With the car loaded up and the bikes on the back we headed for Wellington and the Bluebridge Ferry. I hadn’t been on the ferry since I was about 18 and here I was doing two crossings in as many months. Steve has never been on the ferry between the North and South Islands so was a bit anxious. It was a smooth sailing which we both enjoyed.
We spent a couple of days in Nelson with my Mum and some friends. The geographical “centre of New Zealand” allegedly lies in Nelson; on a hilltop near the centre of the city. This is the point “zero, zero” from which the first trigonometricalsurveys were started in the 1870s by John Spence Browning, the Chief Surveyor for Nelson. We climbed up there to check it out.
From this 360-degree viewpoint, the zero, zero points in neighbouring geodetic survey regions (including Wellington in the North Island) could be triangulated and a better survey of the whole of New Zealand constructed. In 1962, the ‘gravitational centre’ (including Stewart Island and some smaller islands in addition to the North and South Island, but excluding the Chathams) of New Zealand lay in a patch of unremarkable dense scrub in a forest in Spooners Range near Tapawera, 35 km (22 miles) south-west of Nelson: 41°30′S 172°50′E.
We then checked out Mapua before going to some friends for a yummy lunch of wagyu rump steak and wine. The Great Taste Trail had begun : )
We met up with the rest of the bike group at the Honest Lawyer for dinner. Natural High from Christchurch had organised this tour for us and we met our guides Steve and Paul at dinner too. We all got given a wine varietal name which reflected our personalities which created a few laughs. Steve and Paul became known as Big Cheese and Little Cheese respectively.
See below for the daily accounts of our adventure. It really was a fantastic way to explore the Nelson, Golden Bay and Tasman regions. The weather was awesome and showcased the places we went really well. It is called the Great Taste Trail due to the abundance of good food and wine in the region and it lived up to it’s name. Natural High had organised all the cafes and restaurants we visited and none of them disappointed. Our friend Andrea from Australia who joined us on the tour commented on how much she enjoyed all the different flavours.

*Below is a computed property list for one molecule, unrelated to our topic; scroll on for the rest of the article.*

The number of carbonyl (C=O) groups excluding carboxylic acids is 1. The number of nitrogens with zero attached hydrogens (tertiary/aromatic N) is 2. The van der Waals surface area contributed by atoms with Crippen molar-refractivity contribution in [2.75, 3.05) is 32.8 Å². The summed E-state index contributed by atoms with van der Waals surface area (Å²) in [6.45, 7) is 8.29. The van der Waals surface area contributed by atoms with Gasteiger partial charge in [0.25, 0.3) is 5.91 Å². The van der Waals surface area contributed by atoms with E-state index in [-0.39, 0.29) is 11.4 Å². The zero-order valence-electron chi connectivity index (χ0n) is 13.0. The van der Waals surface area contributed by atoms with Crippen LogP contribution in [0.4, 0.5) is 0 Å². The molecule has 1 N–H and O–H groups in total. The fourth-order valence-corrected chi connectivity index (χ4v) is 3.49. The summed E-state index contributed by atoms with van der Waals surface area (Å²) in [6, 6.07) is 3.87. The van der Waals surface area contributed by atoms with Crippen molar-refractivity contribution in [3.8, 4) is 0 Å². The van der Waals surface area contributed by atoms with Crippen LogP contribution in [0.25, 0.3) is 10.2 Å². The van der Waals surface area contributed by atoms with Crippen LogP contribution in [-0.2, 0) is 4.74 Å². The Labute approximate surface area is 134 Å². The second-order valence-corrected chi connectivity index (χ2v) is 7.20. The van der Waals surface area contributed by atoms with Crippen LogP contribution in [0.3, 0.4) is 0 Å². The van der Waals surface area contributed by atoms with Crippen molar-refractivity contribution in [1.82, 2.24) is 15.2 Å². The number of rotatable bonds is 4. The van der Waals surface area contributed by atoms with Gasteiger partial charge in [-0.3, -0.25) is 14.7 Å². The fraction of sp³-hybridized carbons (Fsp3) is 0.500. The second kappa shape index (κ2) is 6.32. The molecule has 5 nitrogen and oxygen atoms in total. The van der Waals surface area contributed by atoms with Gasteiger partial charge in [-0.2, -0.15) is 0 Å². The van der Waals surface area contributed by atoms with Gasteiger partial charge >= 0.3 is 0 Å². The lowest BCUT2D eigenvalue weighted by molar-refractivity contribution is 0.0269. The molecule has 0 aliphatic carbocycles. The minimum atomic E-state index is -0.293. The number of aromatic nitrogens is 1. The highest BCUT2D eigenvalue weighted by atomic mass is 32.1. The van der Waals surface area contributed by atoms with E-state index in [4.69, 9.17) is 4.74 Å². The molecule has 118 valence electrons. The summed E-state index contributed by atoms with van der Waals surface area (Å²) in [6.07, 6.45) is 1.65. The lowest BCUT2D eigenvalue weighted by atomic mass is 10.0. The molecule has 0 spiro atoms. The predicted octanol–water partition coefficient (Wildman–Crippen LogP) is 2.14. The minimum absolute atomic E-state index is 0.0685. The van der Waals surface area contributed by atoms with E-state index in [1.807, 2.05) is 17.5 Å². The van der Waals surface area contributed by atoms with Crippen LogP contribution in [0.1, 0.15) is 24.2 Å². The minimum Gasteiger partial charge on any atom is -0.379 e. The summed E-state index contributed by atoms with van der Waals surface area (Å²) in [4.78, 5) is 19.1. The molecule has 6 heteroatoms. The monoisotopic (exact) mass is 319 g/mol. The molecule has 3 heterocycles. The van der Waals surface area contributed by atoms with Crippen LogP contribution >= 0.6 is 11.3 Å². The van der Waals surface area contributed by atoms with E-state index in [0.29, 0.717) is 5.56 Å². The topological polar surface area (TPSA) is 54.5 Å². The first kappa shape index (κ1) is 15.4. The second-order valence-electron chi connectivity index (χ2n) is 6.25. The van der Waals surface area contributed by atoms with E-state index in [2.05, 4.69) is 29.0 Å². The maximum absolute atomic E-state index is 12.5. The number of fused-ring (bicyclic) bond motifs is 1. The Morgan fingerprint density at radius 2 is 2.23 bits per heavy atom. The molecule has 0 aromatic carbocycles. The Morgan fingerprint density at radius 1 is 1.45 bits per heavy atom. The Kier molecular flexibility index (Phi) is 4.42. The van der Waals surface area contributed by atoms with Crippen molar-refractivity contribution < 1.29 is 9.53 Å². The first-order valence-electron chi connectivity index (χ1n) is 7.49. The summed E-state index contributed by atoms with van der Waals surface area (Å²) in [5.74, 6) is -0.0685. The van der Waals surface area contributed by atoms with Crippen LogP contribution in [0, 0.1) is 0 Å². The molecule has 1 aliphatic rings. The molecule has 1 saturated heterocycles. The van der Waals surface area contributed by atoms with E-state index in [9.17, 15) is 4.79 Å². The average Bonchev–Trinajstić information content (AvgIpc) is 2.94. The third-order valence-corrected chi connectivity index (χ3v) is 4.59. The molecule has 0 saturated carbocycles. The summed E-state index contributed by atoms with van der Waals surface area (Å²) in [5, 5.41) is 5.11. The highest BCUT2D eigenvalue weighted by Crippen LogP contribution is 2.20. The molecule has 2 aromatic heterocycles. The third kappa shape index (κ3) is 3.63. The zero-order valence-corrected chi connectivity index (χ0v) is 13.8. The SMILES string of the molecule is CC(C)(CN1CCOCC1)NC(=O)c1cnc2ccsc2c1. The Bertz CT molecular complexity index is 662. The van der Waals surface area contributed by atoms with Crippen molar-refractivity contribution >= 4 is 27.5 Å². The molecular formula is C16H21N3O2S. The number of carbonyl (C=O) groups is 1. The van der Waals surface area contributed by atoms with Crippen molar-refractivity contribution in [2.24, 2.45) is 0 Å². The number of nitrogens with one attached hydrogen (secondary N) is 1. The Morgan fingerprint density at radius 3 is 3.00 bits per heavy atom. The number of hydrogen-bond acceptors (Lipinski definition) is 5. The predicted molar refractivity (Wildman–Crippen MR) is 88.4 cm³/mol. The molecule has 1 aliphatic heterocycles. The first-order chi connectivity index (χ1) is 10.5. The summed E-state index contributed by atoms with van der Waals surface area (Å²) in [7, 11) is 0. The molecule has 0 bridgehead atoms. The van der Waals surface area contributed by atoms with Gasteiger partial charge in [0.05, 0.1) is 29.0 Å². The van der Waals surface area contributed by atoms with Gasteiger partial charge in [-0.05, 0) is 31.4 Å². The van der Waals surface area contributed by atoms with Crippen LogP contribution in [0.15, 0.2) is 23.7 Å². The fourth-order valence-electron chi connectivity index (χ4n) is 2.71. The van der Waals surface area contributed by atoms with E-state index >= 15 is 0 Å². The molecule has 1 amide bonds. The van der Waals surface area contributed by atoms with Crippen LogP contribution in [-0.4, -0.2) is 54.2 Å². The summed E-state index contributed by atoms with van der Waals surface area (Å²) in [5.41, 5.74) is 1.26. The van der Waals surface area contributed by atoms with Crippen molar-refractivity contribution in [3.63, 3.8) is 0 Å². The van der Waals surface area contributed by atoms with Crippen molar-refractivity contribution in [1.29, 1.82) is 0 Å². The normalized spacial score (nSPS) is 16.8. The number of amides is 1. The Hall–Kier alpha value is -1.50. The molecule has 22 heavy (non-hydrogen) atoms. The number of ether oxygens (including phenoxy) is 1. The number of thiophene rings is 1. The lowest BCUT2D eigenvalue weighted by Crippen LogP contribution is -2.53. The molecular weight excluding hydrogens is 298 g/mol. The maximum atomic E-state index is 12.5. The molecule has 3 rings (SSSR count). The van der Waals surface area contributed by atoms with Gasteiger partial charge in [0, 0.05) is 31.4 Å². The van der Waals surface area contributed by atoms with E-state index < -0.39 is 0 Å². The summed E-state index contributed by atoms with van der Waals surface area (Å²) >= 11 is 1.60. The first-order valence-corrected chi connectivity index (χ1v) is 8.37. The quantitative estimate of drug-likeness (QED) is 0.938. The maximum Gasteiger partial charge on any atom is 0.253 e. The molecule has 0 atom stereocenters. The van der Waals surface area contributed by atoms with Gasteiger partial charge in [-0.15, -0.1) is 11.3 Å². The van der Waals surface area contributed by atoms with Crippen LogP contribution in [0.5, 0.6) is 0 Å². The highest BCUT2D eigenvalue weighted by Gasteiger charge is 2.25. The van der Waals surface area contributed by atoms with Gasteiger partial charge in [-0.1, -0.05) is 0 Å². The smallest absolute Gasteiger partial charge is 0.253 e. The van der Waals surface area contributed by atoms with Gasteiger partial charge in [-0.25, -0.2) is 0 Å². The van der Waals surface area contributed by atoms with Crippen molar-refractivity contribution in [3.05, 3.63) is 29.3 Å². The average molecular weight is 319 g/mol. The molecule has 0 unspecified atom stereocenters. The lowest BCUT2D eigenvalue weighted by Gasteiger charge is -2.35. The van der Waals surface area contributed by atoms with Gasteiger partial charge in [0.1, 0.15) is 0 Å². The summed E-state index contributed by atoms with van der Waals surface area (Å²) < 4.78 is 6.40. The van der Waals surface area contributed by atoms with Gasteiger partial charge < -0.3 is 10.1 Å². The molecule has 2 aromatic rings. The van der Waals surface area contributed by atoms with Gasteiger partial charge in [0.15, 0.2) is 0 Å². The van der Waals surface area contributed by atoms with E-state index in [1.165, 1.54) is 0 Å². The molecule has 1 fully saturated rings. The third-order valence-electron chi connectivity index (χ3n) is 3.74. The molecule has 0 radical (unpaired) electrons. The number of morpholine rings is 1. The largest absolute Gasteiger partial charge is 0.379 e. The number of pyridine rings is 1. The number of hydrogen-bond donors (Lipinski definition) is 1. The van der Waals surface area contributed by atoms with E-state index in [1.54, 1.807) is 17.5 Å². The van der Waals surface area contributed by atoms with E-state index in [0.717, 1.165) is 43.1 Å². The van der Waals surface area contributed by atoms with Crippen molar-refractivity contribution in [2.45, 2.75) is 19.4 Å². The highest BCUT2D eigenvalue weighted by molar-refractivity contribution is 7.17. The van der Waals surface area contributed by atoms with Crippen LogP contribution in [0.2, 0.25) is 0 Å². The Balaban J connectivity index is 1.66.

Natural High did a great job of coming up with a tour that included biking, kayaking, sight seeing, caving and lots of eating and drinking. The variety was great and allowed us to experience the best the area had to offer.
It was a pleasure to spend 5 days with a bunch of like minded people. There was a lot of laughter and our evening fine sessions proved quite entertaining. It is amazing the stupid things people will do or say to get a fine 😂.
We then spent a couple of days at the end of the tour catching up with family, friends and their animals again before doing the road trip in reverse. Another smooth sailing and Wellington put on a stunner for our arrival.
I thoroughly recommend exploring this part of NZ and have included a bit more information courtesy of Wikipedia at the bottom of this blog about the places we visited.
To check out what Natural High has on offer go to http://www.naturalhigh.co.nz